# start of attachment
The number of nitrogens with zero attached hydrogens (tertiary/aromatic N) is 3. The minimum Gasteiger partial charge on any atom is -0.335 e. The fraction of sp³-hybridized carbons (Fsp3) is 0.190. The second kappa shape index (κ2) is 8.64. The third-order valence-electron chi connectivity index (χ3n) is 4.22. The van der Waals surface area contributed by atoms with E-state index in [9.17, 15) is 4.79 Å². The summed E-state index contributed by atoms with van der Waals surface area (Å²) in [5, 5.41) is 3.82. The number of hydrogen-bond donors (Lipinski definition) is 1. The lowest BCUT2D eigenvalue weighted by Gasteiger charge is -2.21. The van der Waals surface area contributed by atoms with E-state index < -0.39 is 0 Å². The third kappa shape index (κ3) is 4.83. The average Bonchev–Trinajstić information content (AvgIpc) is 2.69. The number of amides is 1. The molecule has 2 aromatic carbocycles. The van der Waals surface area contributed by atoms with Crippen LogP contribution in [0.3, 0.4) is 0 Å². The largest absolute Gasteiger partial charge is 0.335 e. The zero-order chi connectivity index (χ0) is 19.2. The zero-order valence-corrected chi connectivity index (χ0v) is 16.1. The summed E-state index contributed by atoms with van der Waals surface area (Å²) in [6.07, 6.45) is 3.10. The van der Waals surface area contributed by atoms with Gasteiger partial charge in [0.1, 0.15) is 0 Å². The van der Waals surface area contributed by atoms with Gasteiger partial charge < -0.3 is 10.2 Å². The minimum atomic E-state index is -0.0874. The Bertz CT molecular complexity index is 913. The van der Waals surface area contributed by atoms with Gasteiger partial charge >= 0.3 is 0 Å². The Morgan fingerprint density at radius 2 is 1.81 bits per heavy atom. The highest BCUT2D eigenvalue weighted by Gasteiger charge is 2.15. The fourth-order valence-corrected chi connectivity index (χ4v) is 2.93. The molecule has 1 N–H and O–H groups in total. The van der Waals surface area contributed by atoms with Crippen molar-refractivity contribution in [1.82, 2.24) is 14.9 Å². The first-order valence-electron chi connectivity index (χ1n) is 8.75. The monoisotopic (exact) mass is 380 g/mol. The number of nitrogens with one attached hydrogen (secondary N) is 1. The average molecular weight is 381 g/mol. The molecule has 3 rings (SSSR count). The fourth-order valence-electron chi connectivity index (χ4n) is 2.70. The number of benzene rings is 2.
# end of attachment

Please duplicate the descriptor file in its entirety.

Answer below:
The number of nitrogens with zero attached hydrogens (tertiary/aromatic N) is 3. The minimum Gasteiger partial charge on any atom is -0.335 e. The fraction of sp³-hybridized carbons (Fsp3) is 0.190. The second kappa shape index (κ2) is 8.64. The third-order valence-electron chi connectivity index (χ3n) is 4.22. The van der Waals surface area contributed by atoms with E-state index in [9.17, 15) is 4.79 Å². The summed E-state index contributed by atoms with van der Waals surface area (Å²) in [5, 5.41) is 3.82. The number of hydrogen-bond donors (Lipinski definition) is 1. The lowest BCUT2D eigenvalue weighted by Gasteiger charge is -2.21. The van der Waals surface area contributed by atoms with E-state index < -0.39 is 0 Å². The third kappa shape index (κ3) is 4.83. The average Bonchev–Trinajstić information content (AvgIpc) is 2.69. The number of amides is 1. The molecule has 2 aromatic carbocycles. The van der Waals surface area contributed by atoms with Crippen LogP contribution in [0.3, 0.4) is 0 Å². The largest absolute Gasteiger partial charge is 0.335 e. The zero-order chi connectivity index (χ0) is 19.2. The zero-order valence-corrected chi connectivity index (χ0v) is 16.1. The summed E-state index contributed by atoms with van der Waals surface area (Å²) in [6.07, 6.45) is 3.10. The van der Waals surface area contributed by atoms with Gasteiger partial charge in [0.1, 0.15) is 0 Å². The van der Waals surface area contributed by atoms with Gasteiger partial charge < -0.3 is 10.2 Å². The minimum atomic E-state index is -0.0874. The Bertz CT molecular complexity index is 913. The van der Waals surface area contributed by atoms with Gasteiger partial charge >= 0.3 is 0 Å². The Morgan fingerprint density at radius 2 is 1.81 bits per heavy atom. The highest BCUT2D eigenvalue weighted by Gasteiger charge is 2.15. The fourth-order valence-corrected chi connectivity index (χ4v) is 2.93. The molecule has 1 N–H and O–H groups in total. The van der Waals surface area contributed by atoms with Crippen molar-refractivity contribution in [1.82, 2.24) is 14.9 Å². The first-order valence-electron chi connectivity index (χ1n) is 8.75. The monoisotopic (exact) mass is 380 g/mol. The number of nitrogens with one attached hydrogen (secondary N) is 1. The average molecular weight is 381 g/mol. The molecule has 3 rings (SSSR count). The fourth-order valence-electron chi connectivity index (χ4n) is 2.70. The number of benzene rings is 2.